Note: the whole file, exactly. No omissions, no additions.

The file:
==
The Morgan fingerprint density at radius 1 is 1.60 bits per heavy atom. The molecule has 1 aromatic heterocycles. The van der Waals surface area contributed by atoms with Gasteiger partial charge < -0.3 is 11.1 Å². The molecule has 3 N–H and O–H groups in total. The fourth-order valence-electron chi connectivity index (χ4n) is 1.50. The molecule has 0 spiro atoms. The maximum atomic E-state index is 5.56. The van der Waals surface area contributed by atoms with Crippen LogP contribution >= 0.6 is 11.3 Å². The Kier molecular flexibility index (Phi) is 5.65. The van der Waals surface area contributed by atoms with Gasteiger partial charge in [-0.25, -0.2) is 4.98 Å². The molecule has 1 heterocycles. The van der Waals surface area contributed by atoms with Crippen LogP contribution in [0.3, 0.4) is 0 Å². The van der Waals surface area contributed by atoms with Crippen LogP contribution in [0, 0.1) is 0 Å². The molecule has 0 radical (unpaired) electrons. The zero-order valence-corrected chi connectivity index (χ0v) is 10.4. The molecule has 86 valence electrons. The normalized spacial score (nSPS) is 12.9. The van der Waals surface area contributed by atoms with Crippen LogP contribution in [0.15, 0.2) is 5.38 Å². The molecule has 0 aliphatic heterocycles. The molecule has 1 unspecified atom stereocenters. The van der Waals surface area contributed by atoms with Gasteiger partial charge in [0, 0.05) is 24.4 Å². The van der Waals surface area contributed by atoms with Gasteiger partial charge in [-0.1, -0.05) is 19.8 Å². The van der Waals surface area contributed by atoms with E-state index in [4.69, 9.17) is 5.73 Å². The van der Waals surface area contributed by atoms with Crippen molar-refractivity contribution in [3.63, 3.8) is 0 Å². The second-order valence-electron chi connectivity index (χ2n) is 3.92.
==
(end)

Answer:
The Morgan fingerprint density at radius 1 is 1.60 bits per heavy atom. The molecule has 1 aromatic heterocycles. The van der Waals surface area contributed by atoms with Gasteiger partial charge < -0.3 is 11.1 Å². The molecule has 3 N–H and O–H groups in total. The fourth-order valence-electron chi connectivity index (χ4n) is 1.50. The molecule has 0 spiro atoms. The maximum atomic E-state index is 5.56. The van der Waals surface area contributed by atoms with Crippen LogP contribution >= 0.6 is 11.3 Å². The Kier molecular flexibility index (Phi) is 5.65. The van der Waals surface area contributed by atoms with Gasteiger partial charge in [-0.25, -0.2) is 4.98 Å². The molecule has 1 heterocycles. The van der Waals surface area contributed by atoms with Crippen LogP contribution in [0.3, 0.4) is 0 Å². The van der Waals surface area contributed by atoms with Crippen LogP contribution in [0, 0.1) is 0 Å². The molecule has 0 radical (unpaired) electrons. The zero-order valence-corrected chi connectivity index (χ0v) is 10.4. The molecule has 86 valence electrons. The normalized spacial score (nSPS) is 12.9. The van der Waals surface area contributed by atoms with Crippen LogP contribution in [0.15, 0.2) is 5.38 Å². The molecule has 0 aliphatic heterocycles. The molecule has 1 unspecified atom stereocenters. The van der Waals surface area contributed by atoms with Gasteiger partial charge in [0, 0.05) is 24.4 Å². The van der Waals surface area contributed by atoms with Gasteiger partial charge in [-0.1, -0.05) is 19.8 Å². The van der Waals surface area contributed by atoms with E-state index in [4.69, 9.17) is 5.73 Å². The van der Waals surface area contributed by atoms with Crippen molar-refractivity contribution in [3.63, 3.8) is 0 Å². The second-order valence-electron chi connectivity index (χ2n) is 3.92.